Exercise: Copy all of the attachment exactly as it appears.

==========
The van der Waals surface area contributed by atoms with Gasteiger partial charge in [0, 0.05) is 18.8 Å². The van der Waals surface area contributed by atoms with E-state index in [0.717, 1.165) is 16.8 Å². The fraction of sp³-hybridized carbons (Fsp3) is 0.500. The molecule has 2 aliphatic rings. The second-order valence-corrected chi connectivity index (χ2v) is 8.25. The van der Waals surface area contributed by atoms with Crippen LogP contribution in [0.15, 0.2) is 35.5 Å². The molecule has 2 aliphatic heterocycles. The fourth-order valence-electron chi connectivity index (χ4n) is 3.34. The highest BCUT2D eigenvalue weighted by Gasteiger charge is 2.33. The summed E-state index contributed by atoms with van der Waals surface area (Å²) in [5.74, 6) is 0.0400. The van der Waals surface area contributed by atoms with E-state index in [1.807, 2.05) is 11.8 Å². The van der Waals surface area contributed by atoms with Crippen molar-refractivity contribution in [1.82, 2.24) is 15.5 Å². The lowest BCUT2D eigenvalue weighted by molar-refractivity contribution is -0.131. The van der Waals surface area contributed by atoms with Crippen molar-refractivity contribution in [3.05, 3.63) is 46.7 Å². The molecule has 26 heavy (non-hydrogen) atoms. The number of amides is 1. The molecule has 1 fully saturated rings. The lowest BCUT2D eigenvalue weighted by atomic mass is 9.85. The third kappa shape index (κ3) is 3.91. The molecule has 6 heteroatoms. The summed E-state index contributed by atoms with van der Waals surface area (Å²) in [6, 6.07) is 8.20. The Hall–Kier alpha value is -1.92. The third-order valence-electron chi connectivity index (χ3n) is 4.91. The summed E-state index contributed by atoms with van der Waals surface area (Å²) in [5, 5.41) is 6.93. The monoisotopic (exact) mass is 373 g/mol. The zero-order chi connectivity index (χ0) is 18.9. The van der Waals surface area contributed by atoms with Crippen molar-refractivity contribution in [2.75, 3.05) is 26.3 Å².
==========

The van der Waals surface area contributed by atoms with Gasteiger partial charge in [0, 0.05) is 18.8 Å². The van der Waals surface area contributed by atoms with E-state index in [0.717, 1.165) is 16.8 Å². The fraction of sp³-hybridized carbons (Fsp3) is 0.500. The molecule has 2 aliphatic rings. The second-order valence-corrected chi connectivity index (χ2v) is 8.25. The van der Waals surface area contributed by atoms with Crippen LogP contribution in [0.15, 0.2) is 35.5 Å². The molecule has 2 aliphatic heterocycles. The fourth-order valence-electron chi connectivity index (χ4n) is 3.34. The highest BCUT2D eigenvalue weighted by Gasteiger charge is 2.33. The summed E-state index contributed by atoms with van der Waals surface area (Å²) in [5.74, 6) is 0.0400. The van der Waals surface area contributed by atoms with E-state index in [1.807, 2.05) is 11.8 Å². The van der Waals surface area contributed by atoms with Crippen molar-refractivity contribution in [1.82, 2.24) is 15.5 Å². The lowest BCUT2D eigenvalue weighted by molar-refractivity contribution is -0.131. The van der Waals surface area contributed by atoms with Crippen molar-refractivity contribution in [3.05, 3.63) is 46.7 Å². The molecule has 26 heavy (non-hydrogen) atoms. The number of amides is 1. The molecule has 1 fully saturated rings. The lowest BCUT2D eigenvalue weighted by atomic mass is 9.85. The third kappa shape index (κ3) is 3.91. The molecule has 6 heteroatoms. The summed E-state index contributed by atoms with van der Waals surface area (Å²) in [6, 6.07) is 8.20. The Hall–Kier alpha value is -1.92. The third-order valence-electron chi connectivity index (χ3n) is 4.91. The summed E-state index contributed by atoms with van der Waals surface area (Å²) in [5, 5.41) is 6.93. The monoisotopic (exact) mass is 373 g/mol. The zero-order chi connectivity index (χ0) is 18.9. The van der Waals surface area contributed by atoms with Crippen molar-refractivity contribution in [2.75, 3.05) is 26.3 Å².